4. Compliance staff with the appropriate level of authority and independence to implement the BSA/AML compliance program and, as needed, question account relationships, new products and services and business plans;
  5. Policies and procedures that clearly outline the BSA/AML responsibilities of senior management and relevant business line employees, and that hold senior management and line of business management accountable for effectively implementing bank policies and procedures, and fulfilling BSA/AML obligations;
  6. A well-defined succession plan for ensuring the program’s continuity despite changes in management, staffing, or structure, and policies and procedures to ensure that problems with excessive turnover of compliance staff or the BSA Officer function are identified, investigated and appropriately addressed by the board;
  7. Policies and procedures to ensure that the bank’s risk profile is periodically updated to reflect higher risk banking operations (products, services, customers, entities, and geographic locations) and new products and services;
  8. An enterprise-wide management information system that provides reports and feedback that enables management to more effectively identify, monitor, and manage the organization’s BSA risk on a timely basis; and
  9. A strong BSA/AML audit function that ensures that identified deficiencies are promptly addressed and corrected.”           

With respect to potential strengthening of the OCC’s enforcement tools used against directors, officers and employees of Banks, Commissioner Curry said that the OCC is “exploring the possibility of regulatory changes that could enhance our ability to take removal and prohibition actions against bank officers, directors and employees that engage in violations of the BSA.”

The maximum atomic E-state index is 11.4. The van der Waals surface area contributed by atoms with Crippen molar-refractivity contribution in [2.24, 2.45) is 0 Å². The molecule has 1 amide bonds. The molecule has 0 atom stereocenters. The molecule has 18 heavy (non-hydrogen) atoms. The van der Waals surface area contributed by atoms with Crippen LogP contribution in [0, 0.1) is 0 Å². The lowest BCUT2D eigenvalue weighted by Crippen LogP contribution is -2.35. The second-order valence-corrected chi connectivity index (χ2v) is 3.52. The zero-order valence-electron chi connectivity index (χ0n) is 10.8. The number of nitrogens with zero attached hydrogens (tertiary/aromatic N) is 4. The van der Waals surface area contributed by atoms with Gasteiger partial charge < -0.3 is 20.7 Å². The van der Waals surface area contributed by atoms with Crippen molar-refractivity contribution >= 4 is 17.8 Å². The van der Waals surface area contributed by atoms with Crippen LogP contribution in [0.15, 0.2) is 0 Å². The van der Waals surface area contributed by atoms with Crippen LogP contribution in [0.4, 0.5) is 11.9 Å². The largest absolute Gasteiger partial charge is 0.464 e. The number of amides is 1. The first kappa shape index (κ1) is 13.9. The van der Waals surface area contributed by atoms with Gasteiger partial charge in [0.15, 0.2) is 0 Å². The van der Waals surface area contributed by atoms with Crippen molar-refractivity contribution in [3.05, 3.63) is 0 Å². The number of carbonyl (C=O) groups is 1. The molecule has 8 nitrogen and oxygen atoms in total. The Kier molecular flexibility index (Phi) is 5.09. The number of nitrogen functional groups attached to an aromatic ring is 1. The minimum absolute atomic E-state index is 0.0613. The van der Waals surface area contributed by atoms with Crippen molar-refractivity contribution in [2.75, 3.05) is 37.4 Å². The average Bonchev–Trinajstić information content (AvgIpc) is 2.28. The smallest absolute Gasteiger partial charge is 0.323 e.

The Alert will provide a detailed discussion of the OCC’s BSA/AML corporate governance compliance guidance once it is issued and will continue to follow related developments.

OCC Issues Guidance Concerning Process by Which National Banks and Thrifts Sponsoring a Short-Term Investment Fund Must Make Monthly Disclosures to the OCC

The OCC released a bulletin (the “Bulletin”) providing guidance to national banks and thrifts (“Banks”) that manage short-term investment funds (“STIFs”) on the process such Banks must use for making monthly reports to the OCC.  Pursuant to the OCC rule (12 CFR 9.18(b)(4)(ii)(B), the “STIF Rule”) that imposes additional requirements on Banks managing STIFs that value assets at amortized cost, rather than mark-to-market value, for purposes of admissions and withdrawals, such Banks will be required to provide participating accounts and the OCC with significant portfolio-level and security-level information within five business days after the end of each month.  The STIF Rule was summarized and discussed in the October 30, 2012 Financial Services Alert

Banks managing STIFs will be required to comply with all provisions of the STIF Rule beginning July 1, 2013, with the first monthly reports due August 7, 2013.  These reports will need to include, with respect to each STIF a Bank manages, total assets under management, market value and amortized cost valuations, portfolio maturity measures, and identifying information with respect to each security held by such STIF.  As promised in the preamble to the release of the STIF Rule, the OCC in the Bulletin has informed Banks how to gain access to the secure file transfer protocol website through which they must submit such reports.  The process is explained on the OCC’s website, which provides the registration request form, a template spreadsheet for the monthly reports and related instructions.